Is progressive state tax reform "class warfare?" Alabama Representative Mac Gipson thinks so.  House Bill 1 is a revenue-neutral "tax shift" that would eliminate the state grocery tax and fully pay for it by paring back an income tax giveaway for the best-off taxpayers.  As House members prepared last week for a floor debate over HB 1, Gipson sputtered, "the whole bill is a redistribution of wealth."

In response to this claim, an ITEP report released earlier this week shows that in fact, the Alabama tax system does redistribute income -- but in exactly the opposite way from what Gipson appears to believe. A regressive tax system actually redistributes income from the poor to the rich -- and Alabama's tax system is one of the most egregious examples of this "Robin Hood in reverse" approach to taxation.
 
The ITEP report shows that the best-off Alabamians enjoy 19.6 percent of statewide income -- but only pay 11.5 percent of the Alabama taxes falling on Alabamians. Conversely, the poorest 80 percent of Alabamians earned 41 percent of statewide income -- but paid 54 percent of Alabama taxes.
 
The result? A tax system that actively shifts wealth away from low- and middle-income families to the best off. The top 1 percent of Alabamians enjoy 19.6 percent of income before taxes -- and 20.2 percent of the income after taxes. By contrast, the middle 20 percent of Alabamans have 11.4 percent of statewide income before tax, and 11.1 percent of the income after tax.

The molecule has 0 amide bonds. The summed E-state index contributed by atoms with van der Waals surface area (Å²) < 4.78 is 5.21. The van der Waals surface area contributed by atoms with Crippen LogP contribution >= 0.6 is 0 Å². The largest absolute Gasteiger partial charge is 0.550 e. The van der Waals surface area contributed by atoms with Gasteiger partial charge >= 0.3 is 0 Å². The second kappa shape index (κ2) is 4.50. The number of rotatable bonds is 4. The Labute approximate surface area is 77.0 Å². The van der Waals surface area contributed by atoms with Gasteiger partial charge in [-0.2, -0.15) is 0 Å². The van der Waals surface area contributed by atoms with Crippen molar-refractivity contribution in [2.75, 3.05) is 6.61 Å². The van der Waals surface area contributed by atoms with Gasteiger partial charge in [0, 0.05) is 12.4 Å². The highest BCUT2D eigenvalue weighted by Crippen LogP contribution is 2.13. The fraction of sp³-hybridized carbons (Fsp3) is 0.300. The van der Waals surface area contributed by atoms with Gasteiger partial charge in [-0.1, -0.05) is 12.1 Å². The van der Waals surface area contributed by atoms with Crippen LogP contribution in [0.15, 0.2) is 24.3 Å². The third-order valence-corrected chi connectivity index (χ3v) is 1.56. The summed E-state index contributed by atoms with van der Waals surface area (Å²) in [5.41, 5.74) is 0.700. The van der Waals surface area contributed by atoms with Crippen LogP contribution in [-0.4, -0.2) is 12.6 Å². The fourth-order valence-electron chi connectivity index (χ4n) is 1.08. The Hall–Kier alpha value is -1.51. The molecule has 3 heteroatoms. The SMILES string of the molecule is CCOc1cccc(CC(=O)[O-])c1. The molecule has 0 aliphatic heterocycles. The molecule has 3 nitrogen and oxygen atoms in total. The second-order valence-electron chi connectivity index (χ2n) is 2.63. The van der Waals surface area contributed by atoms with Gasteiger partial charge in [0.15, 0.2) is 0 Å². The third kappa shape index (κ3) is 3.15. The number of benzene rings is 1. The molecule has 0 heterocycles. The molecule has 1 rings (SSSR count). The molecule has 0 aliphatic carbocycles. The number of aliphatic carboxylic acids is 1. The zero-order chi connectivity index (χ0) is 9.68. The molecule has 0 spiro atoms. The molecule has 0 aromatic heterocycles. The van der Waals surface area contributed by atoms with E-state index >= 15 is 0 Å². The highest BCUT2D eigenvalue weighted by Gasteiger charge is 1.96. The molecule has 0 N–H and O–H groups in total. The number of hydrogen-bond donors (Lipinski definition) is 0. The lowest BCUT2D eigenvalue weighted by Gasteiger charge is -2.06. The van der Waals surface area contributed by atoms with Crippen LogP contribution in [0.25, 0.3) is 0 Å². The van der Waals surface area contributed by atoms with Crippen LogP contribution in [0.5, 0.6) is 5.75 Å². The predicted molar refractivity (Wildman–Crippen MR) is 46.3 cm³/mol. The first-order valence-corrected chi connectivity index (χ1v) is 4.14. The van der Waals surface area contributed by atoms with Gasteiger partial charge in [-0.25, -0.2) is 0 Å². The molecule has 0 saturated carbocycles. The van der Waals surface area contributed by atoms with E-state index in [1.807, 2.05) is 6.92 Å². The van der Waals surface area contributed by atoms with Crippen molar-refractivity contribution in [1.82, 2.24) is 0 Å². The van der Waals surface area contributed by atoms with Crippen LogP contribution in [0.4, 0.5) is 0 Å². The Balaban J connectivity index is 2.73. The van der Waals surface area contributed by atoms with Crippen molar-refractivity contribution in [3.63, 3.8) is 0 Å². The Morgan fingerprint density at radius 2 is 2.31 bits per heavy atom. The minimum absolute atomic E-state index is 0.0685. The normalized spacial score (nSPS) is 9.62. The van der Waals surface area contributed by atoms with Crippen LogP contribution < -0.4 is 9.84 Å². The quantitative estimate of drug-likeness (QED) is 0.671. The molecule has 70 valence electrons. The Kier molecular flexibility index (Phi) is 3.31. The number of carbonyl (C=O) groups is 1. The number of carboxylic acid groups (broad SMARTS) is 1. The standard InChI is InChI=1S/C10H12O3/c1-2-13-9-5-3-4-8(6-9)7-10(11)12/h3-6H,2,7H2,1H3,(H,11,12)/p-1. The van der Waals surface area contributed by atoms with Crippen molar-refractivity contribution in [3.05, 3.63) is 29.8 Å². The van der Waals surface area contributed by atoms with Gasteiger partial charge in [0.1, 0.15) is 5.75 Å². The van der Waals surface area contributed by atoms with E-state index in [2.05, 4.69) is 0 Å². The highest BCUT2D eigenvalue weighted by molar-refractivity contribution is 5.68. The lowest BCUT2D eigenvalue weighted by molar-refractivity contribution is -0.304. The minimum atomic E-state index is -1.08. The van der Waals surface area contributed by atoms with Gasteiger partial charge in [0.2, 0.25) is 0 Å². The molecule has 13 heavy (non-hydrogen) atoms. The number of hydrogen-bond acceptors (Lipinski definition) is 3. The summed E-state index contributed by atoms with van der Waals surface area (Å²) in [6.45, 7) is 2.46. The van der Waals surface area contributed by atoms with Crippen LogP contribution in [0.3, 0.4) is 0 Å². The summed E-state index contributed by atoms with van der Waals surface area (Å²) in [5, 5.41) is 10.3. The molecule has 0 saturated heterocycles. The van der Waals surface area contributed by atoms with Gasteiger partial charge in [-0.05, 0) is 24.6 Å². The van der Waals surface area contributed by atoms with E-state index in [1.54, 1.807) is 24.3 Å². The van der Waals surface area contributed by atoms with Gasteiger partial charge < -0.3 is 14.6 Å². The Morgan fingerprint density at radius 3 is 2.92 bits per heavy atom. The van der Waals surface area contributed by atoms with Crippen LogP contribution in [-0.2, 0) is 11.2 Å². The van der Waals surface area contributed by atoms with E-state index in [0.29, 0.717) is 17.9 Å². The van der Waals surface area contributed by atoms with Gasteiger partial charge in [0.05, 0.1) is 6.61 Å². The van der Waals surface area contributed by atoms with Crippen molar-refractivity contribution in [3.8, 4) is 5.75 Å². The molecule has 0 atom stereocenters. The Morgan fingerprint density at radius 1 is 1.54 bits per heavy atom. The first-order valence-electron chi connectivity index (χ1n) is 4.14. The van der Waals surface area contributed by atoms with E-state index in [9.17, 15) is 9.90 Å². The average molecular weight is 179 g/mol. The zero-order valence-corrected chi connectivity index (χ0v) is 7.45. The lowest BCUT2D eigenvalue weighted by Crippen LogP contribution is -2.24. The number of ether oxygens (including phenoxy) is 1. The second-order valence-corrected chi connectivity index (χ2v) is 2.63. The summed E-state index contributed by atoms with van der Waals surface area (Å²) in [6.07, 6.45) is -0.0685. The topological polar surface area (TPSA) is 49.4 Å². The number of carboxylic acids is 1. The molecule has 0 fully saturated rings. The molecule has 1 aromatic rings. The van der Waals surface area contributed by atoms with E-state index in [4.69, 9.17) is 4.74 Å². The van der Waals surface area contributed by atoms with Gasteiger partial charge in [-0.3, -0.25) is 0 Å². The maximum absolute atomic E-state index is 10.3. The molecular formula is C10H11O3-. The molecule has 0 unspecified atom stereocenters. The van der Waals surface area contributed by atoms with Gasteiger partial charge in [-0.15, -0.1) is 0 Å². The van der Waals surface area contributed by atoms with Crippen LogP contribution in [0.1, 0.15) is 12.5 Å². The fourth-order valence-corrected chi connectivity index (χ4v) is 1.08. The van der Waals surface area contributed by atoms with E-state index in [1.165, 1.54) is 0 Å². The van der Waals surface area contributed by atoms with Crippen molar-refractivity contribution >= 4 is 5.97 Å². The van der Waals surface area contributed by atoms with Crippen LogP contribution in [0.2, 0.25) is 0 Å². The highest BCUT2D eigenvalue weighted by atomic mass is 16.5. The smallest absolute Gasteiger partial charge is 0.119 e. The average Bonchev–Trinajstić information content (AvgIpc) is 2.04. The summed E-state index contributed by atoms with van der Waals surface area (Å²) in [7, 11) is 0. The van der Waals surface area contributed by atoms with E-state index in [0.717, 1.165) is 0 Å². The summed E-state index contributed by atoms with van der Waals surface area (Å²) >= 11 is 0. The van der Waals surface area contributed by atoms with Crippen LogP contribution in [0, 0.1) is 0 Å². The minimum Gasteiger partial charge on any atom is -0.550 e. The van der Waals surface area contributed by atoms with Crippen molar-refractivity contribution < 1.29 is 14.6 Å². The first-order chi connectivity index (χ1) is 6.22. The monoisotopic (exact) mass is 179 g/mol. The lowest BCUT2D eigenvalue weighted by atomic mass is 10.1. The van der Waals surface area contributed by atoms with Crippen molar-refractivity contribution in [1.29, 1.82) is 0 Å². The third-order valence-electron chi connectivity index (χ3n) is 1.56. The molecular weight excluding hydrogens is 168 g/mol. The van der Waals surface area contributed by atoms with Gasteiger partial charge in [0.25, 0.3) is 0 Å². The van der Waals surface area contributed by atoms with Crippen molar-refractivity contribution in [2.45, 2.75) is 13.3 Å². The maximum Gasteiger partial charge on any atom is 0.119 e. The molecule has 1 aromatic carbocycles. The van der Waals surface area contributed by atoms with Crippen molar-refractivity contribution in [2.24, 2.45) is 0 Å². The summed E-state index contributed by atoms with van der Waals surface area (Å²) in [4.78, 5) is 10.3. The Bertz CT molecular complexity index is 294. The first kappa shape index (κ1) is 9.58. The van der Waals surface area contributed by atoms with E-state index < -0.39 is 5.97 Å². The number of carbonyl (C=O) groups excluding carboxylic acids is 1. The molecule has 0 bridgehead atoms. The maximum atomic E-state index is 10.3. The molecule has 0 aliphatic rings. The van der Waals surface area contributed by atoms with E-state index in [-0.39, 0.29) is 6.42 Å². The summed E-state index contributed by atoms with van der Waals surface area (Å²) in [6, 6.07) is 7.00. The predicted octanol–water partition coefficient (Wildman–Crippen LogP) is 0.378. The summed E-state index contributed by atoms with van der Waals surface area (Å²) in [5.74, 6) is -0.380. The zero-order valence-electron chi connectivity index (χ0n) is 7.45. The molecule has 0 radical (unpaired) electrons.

The tax shift proposed in HB 1 has been seen before in Alabama: Rep. John Knight has annually sponsored a similar bill for much of the past decade. And Alabama media outlets, laudably, are now familiar enough with the proposal to understand that it would be a major step forward for the state. The state's largest newspaper, the Birmingham News, editorialized strongly in favor of the bill on Thursday, and the second-largest state paper had a virtually identical view.

Unfortunately, editorial boards can't vote on the floor of the House: while more house members voted for it than against it, the 54-to-42 vote was not enough to achieve the three-fifths majority needed for passage, likely signaling the end of the road for progressive tax reform legislation in Alabama this year.

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